United States District Court, D. Massachusetts
BRIAN D. HALLA, Plaintiff,
CAROLYN W. COLVIN, Acting Commissioner of Social Security Administration, Defendant.
MEMORANDUM AND ORDER REGARDING PLAINTIFF’S MOTION FOR ORDER REVERSING THE COMMISSIONER’S DECISION AND DEFENDANT’S MOTION TO AFFIRM THE DECISION OF THE COMMISSIONER (DKT. NOS. 14 & 16)
Katherine A. Robertson, United States Magistrate Judge
This is an action for judicial review of a final decision by the Commissioner of the Social Security Administration (“Commissioner”) regarding Plaintiff’s entitlement to Social Security Disability Insurance (“SSDI”) pursuant to 42 U.S.C. § 405(g). Plaintiff Brian D. Halla (“Plaintiff”) asserts that the Commissioner’s decision denying him such benefits - memorialized in a August 29, 2013 decision by an administrative law judge (“ALJ”) - is in error because it is not based on substantial evidence and contains errors of law. Plaintiff has moved to reverse the Commissioner’s decision (Dkt. No. 14) and the Commissioner, in turn, has moved to affirm (Dkt. No. 16).
The parties have consented to this court’s jurisdiction. See 28 U.S.C. § 636(c); Fed.R.Civ.P. 73. For the following reasons, the court will allow the Commissioner’s motion to affirm and deny Plaintiff’s motion for an order reversing the Commissioner’s decision.
II. Procedural background
Plaintiff applied for SSDI on July 22, 2011, alleging an April 15, 2010 onset of disability due to degenerative disc disease and torticollis (Administrative Record (“A.R.”) at 80, 138-144). The application was denied initially and on reconsideration (id. at 80-82, 84-86). Following a hearing on June 19, 2013, the ALJ issued a decision on August 29, 2013, finding that Plaintiff was not disabled and denying Plaintiff’s claim (id. at 14-34). The Appeals Council denied review (id. at 1-6). Thus, the ALJ’s decision became the final decision of the Commissioner. This appeal followed.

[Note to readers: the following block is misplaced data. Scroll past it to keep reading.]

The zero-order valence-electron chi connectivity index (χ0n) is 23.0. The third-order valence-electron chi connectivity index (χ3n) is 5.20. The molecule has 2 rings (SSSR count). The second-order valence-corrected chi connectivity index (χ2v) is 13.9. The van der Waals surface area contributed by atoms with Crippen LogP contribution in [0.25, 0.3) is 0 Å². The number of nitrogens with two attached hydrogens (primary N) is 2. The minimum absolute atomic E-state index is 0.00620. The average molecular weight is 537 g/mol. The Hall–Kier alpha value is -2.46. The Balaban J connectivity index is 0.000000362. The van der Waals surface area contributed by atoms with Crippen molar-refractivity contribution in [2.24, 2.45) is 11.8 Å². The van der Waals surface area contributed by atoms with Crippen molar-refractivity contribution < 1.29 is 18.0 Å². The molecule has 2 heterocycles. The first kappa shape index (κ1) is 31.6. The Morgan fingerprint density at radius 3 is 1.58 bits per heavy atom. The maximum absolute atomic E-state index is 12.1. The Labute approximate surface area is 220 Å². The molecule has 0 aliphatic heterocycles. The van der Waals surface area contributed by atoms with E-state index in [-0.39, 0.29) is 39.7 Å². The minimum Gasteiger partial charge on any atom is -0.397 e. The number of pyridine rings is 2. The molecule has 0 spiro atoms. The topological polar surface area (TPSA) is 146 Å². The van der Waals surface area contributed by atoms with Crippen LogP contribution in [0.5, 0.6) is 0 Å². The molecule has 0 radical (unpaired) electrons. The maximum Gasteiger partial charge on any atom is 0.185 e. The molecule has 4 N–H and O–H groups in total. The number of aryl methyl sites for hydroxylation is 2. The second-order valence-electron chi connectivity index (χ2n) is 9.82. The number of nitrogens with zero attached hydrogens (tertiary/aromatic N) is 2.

A. Standard of review
The District Court may enter a judgment affirming, modifying, or reversing the final decision of the Commissioner, with or without remanding for rehearing. See 42 U.S.C. § 405(g). Judicial review “is limited to determining whether the ALJ used the proper legal standards and found facts upon the proper quantum of evidence.” Ward v. Comm'r of Soc. Sec., 211 F.3d 652, 655 (1st Cir. 2000). The court reviews questions of law de novo, but must defer to the ALJ’s findings of fact if they are supported by substantial evidence. See id. (citing Nguyen v. Chater, 172 F.3d 31, 35 (1st Cir.1999)). Substantial evidence exists “‘if a reasonable mind, reviewing the evidence in the record as a whole, could accept it as adequate to support [the] conclusion.’” Irlanda Ortiz v. Sec’y of Health & Human Servs., 955 F.2d 765, 769 (1st Cir. 1991) (quoting Rodriguez v. Sec’y of Health & Human Servs., 647 F.2d 218, 222 (1st Cir. 1981)). In applying the substantial evidence standard, the court must be mindful that it is the province of the ALJ, and not the courts, to determine issues of credibility, resolve conflicts in the evidence, and draw conclusions from such evidence. See id. So long as the substantial evidence standard is met, the ALJ’s factual findings are conclusive even if the record “arguably could support a different conclusion.” Id. at 770. That said, the Commissioner may not ignore evidence, misapply the law, or judge matters entrusted to experts. See Nguyen, 172 F.3d at 35.